Tips on How to Prevent your Tabby from Scratching Furniture

We love our tabbies no matter what and nothing can compare to our love for them, but sometimes we just want a break from all their scratching, especially if it’s a very special piece of furniture. Before you look for ways on how you can prevent your fuzzy baby from scratching all your furniture, let us first tell you why these purr babies act this way.

Our beloved garfield scratch furniture and other surfaces for several reasons, including:

Marking Territory: Cats have scent glands in their paws, and scratching allows them to mark their territory by depositing scent markers on surfaces. This behavior communicates information to other cats in the household and helps establish their territory.

Stretching and Exercise: Scratching is a natural behavior that helps cats stretch their muscles, flex their paws, and maintain their claws. It also provides them with a form of exercise and helps keep their claws healthy and sharp.

Stress Relief: Scratching can be a way for cats to release pent-up energy, relieve stress, and alleviate boredom. It can also serve as a coping mechanism in response to changes in their environment or routine.

Maintaining Claw Health: Scratching helps cats remove the outer layer of their claws, keeping them sharp and healthy. It also allows them to mark their territory with visible scratch marks, which can serve as a visual deterrent to other cats.

Communication: Scratching can be a form of communication between cats and their owners or other cats. Cats may scratch to get attention, express excitement, or communicate their needs or desires.

Instinctual Behavior: Scratching is a deeply ingrained instinctual behavior in cats that serves multiple purposes, including territorial marking, stretching, grooming, and communication. Even indoor cats that do not have access to outdoor environments will exhibit scratching behavior.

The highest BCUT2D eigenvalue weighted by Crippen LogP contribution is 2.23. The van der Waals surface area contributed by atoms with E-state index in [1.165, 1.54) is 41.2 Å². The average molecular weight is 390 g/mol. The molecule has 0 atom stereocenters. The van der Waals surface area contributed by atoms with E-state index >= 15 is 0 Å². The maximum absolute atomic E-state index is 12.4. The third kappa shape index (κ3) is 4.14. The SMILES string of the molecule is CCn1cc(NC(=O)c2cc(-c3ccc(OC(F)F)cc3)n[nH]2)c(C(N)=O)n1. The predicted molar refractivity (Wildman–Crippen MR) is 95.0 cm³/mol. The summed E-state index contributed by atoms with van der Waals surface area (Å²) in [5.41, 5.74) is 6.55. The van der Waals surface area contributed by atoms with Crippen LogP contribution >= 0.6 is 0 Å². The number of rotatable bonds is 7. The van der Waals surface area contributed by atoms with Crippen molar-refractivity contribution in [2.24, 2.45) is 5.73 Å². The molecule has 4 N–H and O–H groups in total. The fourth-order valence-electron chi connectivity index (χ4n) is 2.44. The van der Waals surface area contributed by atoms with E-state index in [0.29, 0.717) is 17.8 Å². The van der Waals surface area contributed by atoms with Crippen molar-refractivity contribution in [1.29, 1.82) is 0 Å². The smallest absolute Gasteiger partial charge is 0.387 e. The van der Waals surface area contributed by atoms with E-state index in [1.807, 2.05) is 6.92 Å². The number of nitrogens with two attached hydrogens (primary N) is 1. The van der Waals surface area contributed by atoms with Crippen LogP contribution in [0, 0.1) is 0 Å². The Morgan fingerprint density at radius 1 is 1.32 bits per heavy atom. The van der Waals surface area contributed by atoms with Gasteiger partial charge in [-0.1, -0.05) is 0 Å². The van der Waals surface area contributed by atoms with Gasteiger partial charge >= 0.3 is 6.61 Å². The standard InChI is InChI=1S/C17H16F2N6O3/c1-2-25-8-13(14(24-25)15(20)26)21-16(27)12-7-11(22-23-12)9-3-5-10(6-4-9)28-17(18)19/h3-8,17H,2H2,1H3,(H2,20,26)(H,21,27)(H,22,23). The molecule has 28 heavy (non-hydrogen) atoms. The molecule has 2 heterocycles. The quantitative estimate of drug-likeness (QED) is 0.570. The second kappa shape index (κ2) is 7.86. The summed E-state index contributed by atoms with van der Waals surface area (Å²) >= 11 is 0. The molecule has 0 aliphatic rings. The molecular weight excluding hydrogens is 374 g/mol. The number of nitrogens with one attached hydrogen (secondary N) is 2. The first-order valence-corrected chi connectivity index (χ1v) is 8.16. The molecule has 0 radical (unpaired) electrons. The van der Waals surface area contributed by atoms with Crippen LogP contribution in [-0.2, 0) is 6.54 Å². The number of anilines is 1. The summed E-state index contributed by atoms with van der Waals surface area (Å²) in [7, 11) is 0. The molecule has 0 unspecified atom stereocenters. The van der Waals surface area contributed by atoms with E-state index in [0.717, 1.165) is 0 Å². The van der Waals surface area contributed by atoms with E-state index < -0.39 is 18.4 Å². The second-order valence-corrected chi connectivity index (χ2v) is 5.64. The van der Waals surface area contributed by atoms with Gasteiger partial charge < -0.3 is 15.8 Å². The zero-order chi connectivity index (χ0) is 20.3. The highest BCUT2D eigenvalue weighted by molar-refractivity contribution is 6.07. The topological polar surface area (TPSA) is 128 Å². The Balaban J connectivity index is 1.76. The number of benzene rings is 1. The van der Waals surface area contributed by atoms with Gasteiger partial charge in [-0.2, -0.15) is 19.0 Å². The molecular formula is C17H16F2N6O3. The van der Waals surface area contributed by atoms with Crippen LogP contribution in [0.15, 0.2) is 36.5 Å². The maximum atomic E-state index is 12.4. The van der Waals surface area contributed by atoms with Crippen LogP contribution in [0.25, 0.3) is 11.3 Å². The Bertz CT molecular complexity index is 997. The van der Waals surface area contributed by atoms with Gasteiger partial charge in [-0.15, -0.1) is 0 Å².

While scratching is a natural behavior for cats, it can be frustrating for some pet owners when their cats target furniture or other valuable items. 

Now that you understand why your tabbies act that way, let us now show you ways on how you can prevent them from doing so.

Preventing your cat from scratching the furniture can be challenging, but with patience, consistency, and the right approach, you can encourage your cat to use appropriate scratching surfaces instead.



Here are some tips to help prevent your cat from scratching the furniture:

Provide Scratching Posts: Offer your cat a variety of scratching posts made of different materials such as sisal, cardboard, or carpet. Place them in strategic locations around your home, such as near areas where your cat likes to scratch the furniture.

Choose the Right Type of Scratching Post: Some cats prefer vertical scratching posts, while others prefer horizontal ones. Observe your cat’s scratching behavior to determine their preference and provide appropriate scratching surfaces.

Make the Furniture Less Appealing: Cover the furniture with double-sided tape, aluminum foil, or plastic sheeting to make it less appealing for scratching. You can also use commercial deterrent sprays or repellents with scents that cats dislike.

Trim Your Cat’s Nails: Keep your cat’s nails trimmed regularly to minimize the damage caused by scratching. Use a pair of cat nail clippers and be cautious not to cut the quick, which can cause bleeding and discomfort.

Provide Alternatives: Encourage your cat to use scratching posts by rewarding them with treats or praise when they use them. Place toys or catnip near the scratching posts to attract your cat’s attention.

Use Positive Reinforcement: Whenever you catch your cat scratching the appropriate surfaces, praise them and offer rewards. Positive reinforcement encourages good behavior and helps your cat associate scratching posts with positive experiences.

Redirect Their Behavior: If you catch your cat scratching the furniture, gently redirect their attention to a scratching post by using toys or treats. Avoid scolding or punishing your cat, as this can create fear or anxiety.

Provide Environmental Enrichment: Ensure your cat has plenty of opportunities for mental and physical stimulation to prevent boredom and reduce stress-related scratching. Rotate toys regularly, provide interactive play sessions, and create vertical spaces for climbing and exploring.

Use Soft Paws or Nail Caps: Consider using soft paws or nail caps to cover your cat’s claws temporarily. These are soft, rubber caps that are glued onto the claws to prevent damage to furniture without interfering with your cat’s ability to retract their claws or scratch.

Be Patient and Persistent: Changing your cat’s scratching behavior may take time and patience. Stay consistent with training and provide plenty of positive reinforcement to encourage your cat to use appropriate scratching surfaces.

By following these tips and being proactive in providing appropriate scratching alternatives, you can help prevent your cat from scratching the furniture and encourage healthy scratching behaviors.

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